Piano grass (Themeda arguens), reputed to have been introduced to Jamaica as packing material in an imported piano1 . There are about 27 varieties of this highly invasive grass/weed worldwide and in Jamaica the species previously identified as Themeda arguens is of concern as it has progressively taken over lawns, pastures and roadsides . The grass is of particular concern to livestock farmers due to its highly invasive and aggressive nature and the concomitant negative effect on livestock productivity, especially during its annual seeding period (November/December – April) , when the palatability of the grass diminishes significantly and the seed awns can cause severe damage to the mouth when consumed, and feet of livestock , sometimes requiring veterinary intervention.
The goal of harnessing our biodiversity to bring health and wealth to the people living in the Caribbean Region got a boost recently courtesy of a 2016 IUCN project entitled ‘Advancing the Nagoya Protocol in Countries of the Caribbean Region’ that had five components. This project was commissioned by eight governments (Antigua and Barbuda, Barbados, Grenada, Guyana, Jamaica, Saint Kitts and Nevis, Saint Lucia, Trinidad and Tobago) with GEF funding, had UNEP as its Implementing Agency and the International Union for the Conservation of Nature (IUCN) as the Executing Agency.
The control of invasive species in crops with low tolerance are seen as a public good. This makes it a collective responsibility led by government. This is done directly through public expenditure on control measures or indirectly through incentives to people whose actions may be a contributing factor to the problem. The risks associated with invasive species have been increasing especially with globalization but are changing in nature thus warranting novel strategies for their management.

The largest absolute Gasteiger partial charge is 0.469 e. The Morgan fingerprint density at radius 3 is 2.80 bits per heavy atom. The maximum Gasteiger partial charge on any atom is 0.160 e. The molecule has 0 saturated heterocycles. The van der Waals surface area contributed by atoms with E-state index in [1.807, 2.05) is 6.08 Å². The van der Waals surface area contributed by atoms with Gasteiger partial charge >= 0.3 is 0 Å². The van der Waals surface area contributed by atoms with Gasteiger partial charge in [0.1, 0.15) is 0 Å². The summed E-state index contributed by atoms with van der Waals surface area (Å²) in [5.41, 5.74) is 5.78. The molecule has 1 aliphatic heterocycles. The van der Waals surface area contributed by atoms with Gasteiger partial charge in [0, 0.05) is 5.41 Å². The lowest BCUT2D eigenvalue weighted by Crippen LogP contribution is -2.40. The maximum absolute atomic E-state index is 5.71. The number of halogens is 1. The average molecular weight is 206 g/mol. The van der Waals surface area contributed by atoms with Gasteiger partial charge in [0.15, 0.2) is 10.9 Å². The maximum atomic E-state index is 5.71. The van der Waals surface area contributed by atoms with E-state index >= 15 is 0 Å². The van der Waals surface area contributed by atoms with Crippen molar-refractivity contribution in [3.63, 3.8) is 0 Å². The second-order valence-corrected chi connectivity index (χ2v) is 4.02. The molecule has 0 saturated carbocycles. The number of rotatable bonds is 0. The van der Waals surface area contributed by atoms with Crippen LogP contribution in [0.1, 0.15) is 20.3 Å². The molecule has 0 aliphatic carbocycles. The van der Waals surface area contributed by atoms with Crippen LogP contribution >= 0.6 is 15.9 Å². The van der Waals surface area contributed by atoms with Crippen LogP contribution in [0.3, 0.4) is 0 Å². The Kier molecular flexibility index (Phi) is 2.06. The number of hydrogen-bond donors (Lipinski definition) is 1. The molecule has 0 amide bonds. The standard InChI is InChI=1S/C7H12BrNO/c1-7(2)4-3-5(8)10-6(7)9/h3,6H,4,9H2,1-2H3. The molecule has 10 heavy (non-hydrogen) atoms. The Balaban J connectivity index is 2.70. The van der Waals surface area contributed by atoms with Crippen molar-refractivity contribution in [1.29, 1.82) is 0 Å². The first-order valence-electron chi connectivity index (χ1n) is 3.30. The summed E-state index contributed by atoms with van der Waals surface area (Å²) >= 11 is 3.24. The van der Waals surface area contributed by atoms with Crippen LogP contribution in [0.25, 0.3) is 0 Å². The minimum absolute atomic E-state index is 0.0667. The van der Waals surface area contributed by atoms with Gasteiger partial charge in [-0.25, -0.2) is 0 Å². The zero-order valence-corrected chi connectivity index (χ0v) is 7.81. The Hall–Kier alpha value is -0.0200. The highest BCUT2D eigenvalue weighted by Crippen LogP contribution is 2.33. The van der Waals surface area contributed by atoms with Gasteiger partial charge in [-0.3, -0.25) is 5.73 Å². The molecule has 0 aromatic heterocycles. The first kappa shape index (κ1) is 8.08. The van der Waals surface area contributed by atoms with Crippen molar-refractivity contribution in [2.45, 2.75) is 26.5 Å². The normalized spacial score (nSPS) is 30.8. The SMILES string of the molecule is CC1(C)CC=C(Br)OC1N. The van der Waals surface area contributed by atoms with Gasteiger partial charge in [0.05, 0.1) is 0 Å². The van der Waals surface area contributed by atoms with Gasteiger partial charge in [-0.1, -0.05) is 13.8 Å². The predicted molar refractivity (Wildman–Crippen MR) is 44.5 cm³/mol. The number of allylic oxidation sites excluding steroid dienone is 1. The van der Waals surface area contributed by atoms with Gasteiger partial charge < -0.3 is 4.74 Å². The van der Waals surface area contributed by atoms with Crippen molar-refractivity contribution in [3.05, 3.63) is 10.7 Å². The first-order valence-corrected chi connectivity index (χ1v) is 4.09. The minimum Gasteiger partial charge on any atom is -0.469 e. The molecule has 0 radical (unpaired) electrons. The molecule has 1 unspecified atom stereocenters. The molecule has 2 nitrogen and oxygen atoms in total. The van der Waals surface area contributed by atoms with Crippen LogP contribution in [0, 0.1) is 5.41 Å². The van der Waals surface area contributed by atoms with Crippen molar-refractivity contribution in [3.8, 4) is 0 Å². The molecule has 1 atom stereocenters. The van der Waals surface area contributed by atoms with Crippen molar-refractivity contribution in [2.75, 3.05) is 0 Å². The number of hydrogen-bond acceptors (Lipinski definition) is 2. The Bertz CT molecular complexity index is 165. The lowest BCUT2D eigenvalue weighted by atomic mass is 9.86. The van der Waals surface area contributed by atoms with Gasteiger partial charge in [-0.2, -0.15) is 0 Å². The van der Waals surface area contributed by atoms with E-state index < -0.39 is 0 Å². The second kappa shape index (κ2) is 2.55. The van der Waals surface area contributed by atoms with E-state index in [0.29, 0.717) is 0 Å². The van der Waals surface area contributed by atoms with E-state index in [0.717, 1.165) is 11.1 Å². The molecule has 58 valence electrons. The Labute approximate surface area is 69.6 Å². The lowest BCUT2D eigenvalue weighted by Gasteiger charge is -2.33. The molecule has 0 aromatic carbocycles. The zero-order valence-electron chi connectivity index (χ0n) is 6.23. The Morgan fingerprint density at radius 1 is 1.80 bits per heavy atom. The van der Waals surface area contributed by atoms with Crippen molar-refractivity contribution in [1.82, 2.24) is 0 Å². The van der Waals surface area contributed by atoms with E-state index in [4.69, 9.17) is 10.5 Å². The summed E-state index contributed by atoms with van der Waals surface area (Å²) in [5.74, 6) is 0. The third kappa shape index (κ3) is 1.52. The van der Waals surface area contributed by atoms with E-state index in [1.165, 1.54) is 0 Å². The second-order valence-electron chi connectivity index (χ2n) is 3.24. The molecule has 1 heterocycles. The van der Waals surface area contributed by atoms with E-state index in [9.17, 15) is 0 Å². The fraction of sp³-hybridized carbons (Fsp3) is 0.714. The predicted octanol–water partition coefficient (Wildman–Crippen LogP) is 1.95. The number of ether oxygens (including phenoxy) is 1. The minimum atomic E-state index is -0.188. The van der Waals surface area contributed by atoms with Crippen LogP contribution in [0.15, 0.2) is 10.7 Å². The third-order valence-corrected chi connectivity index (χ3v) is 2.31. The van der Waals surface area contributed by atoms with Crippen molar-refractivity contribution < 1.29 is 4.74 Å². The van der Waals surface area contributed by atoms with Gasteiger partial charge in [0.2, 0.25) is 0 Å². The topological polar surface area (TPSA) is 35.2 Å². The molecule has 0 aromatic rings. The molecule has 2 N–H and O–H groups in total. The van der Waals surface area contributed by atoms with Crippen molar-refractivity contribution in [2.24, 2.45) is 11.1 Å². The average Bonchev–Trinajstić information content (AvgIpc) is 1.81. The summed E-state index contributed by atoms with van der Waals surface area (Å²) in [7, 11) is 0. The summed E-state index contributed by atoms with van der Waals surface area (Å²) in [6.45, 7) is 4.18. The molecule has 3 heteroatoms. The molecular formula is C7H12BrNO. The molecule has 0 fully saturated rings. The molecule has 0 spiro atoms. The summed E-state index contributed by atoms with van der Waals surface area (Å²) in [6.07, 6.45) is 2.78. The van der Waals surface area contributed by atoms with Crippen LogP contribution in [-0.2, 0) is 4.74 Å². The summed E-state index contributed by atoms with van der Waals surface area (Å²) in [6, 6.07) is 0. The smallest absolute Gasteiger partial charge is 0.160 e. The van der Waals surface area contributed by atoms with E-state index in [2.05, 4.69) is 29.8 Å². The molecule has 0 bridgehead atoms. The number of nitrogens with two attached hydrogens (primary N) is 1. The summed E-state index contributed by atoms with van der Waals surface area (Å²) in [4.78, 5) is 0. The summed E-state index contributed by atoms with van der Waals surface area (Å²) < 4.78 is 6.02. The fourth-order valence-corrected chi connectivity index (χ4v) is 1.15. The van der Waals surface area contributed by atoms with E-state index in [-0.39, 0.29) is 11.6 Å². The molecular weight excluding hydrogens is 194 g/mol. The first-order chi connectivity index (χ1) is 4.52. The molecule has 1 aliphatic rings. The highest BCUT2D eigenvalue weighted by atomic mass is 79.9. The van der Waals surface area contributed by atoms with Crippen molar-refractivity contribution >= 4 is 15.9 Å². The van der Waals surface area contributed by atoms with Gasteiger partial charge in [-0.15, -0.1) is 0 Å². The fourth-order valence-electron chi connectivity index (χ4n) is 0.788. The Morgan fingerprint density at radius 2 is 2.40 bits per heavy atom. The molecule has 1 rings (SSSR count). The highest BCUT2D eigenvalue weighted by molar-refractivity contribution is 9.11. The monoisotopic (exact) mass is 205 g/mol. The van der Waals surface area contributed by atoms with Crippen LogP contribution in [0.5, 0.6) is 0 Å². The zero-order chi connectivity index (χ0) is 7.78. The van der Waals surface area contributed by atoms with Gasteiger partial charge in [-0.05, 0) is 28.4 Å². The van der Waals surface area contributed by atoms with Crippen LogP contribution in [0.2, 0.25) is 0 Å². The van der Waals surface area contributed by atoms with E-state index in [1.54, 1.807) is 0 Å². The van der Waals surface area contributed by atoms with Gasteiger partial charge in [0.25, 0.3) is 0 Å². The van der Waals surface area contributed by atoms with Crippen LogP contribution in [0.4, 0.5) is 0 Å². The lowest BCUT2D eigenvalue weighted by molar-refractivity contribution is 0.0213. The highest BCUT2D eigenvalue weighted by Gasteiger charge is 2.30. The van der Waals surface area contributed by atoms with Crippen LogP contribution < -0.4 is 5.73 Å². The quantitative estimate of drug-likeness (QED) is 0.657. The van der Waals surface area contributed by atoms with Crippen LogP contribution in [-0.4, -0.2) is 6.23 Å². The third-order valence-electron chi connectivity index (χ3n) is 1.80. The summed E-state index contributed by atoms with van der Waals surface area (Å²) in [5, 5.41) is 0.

Lead, a well-known neurotoxin, remains environmentally abundant, arising from many natural and synthetic processes which encourage its environmental accumulation and hence, increased interactions with flora and fauna. Therefore, tremendous research efforts have been invested into developing various methods for its analysis and sequestration, however, affordability, sensitivity and selectivity still remain formidable challenges in this area and hence here is room for further exploration.
The burgeoning of small gourmet chocolate boutiques worldwide serves as a key driver for niche and ultra-niche marketing of cocoa (Theobroma cacao L.), branded as (a) geographical indication (b) estate origin or (c) based on unique genetics. Over 90% of the cacao farms globally, are small with an average size between 2 and 5 hectares and can benefit from supplying to the gourmet boutiques.
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